Club drug finds use as antidepressant
Psychedelic ketamine hits the blues surprisingly fast.
The 'club drug' ketamine may be the fastest-acting antidepressant ever tested, researchers report today.
A team based at the US National Institute of Mental Health (NIMH) in Bethesda, Maryland, studied ketamine in 17 people with major depression. All the subjects had failed to respond to treatment with standard antidepressant drugs or more drastic methods, such as electroshock therapy. But 71% felt better the day after taking ketamine, and 35% still felt better a week later. None improved when dosed with a placebo.
Most striking, the scientists say, was that some patients felt better less than 2 hours after taking ketamine. Currently approved drugs can take weeks to remedy depression. The work is published in the Archives of General Psychiatry1.
"It's almost like there's a sound barrier for those us who do depression research, and we have not been able to break it," says Carlos Zarate, chief of the mood and anxiety disorders research unit at the NIMH, and first author of the study. "That's the exciting part of this now there is evidence that we can."
Zarate and his colleagues are not advocating that doctors start giving depressed patients ketamine right away. Large doses of the drug can cause brain damage in rodents, and its long-term health effects have not been studied in people.
"We don't want to give anyone the message to run out on the street and use ketamine," says Nuri Farber, a psychiatrist at Washington University in St Louis, who was not involved with the work. "It makes you crazy that's why it's a banned drug."
Scientists are currently testing a wide range of recreationally used-and-abused drugs, including ecstasy (MDMA; see ' The ups and downs of ecstasy') and psilocybin, the active ingredient of magic mushrooms, as potential therapeutics.
Ketamine, invented in 1962 as an anaesthetic, is chemically related to phencyclidine (PCP), also known as angel dust. Both induce hallucinations and out-of-body experiences, hence their use as illegal psychedelics.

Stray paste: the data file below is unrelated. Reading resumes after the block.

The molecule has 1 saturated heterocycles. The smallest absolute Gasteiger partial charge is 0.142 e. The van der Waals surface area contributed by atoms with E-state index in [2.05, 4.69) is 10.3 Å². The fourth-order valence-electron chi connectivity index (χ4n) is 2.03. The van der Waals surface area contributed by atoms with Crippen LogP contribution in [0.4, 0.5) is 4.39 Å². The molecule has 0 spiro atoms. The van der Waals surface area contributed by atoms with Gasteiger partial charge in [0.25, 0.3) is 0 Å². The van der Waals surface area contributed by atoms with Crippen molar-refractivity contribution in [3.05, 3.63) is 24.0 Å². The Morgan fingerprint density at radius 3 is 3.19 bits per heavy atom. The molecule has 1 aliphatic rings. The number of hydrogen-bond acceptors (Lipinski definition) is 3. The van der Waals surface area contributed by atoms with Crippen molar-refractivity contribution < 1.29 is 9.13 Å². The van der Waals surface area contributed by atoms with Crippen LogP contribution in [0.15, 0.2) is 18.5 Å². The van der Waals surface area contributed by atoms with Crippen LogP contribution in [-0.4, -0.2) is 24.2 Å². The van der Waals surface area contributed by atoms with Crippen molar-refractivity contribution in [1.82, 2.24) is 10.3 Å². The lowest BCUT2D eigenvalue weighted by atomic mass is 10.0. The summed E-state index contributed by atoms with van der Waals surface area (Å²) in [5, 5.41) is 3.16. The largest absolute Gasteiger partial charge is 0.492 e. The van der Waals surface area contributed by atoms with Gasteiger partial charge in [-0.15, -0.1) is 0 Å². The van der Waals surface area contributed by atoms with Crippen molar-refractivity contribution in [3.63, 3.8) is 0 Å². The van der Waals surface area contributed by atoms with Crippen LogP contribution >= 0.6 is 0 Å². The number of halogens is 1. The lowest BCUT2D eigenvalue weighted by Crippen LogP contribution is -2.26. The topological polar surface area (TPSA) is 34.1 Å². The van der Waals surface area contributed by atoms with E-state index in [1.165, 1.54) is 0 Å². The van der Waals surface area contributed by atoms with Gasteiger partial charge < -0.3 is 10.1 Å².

Ketamine has milder psychotic effects than PCP and is therefore also used as a legal anesthetic and horse tranquillizer. Scientists are studying whether it can be used to treat alcoholism and chronic pain, as well as depression2.
Ketamine targets a brain protein called the N-methyl-D-aspartate (NMDA) receptor. Existing antidepressants target brain chemicals such as serotonin, but there is growing evidence that these drugs eventually affect NMDA receptors. Ketamine may work so quickly because it takes a short-cut straight to this part of the brain.
The psychotic effects of ketamine, such as euphoria, wore off before the antidepressant effects kicked in, Zarate's team found, suggesting that the drug's psychotic and antidepressant effects are separate. One surprising aspect is that other drugs that induce euphoria, such as cocaine, usually lead to a depressive crash once the high wears off.
Zarate's group is looking for substances with some of the chemical properties of ketamine, such as the ability to target NMDA, without the psychedelic effects.
Other scientists, including Farber, have developed drugs that can be taken with ketamine to damp its side effects. Giving these drugs together might help patients feel better without getting high.
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- Zarate C. A., et al. Arch. Gen. Psychiatry, 63. 856 - 864 (2006).
- Berman R. M., et al. Biol. Psychiatry, 47. 351 - 354 (2000).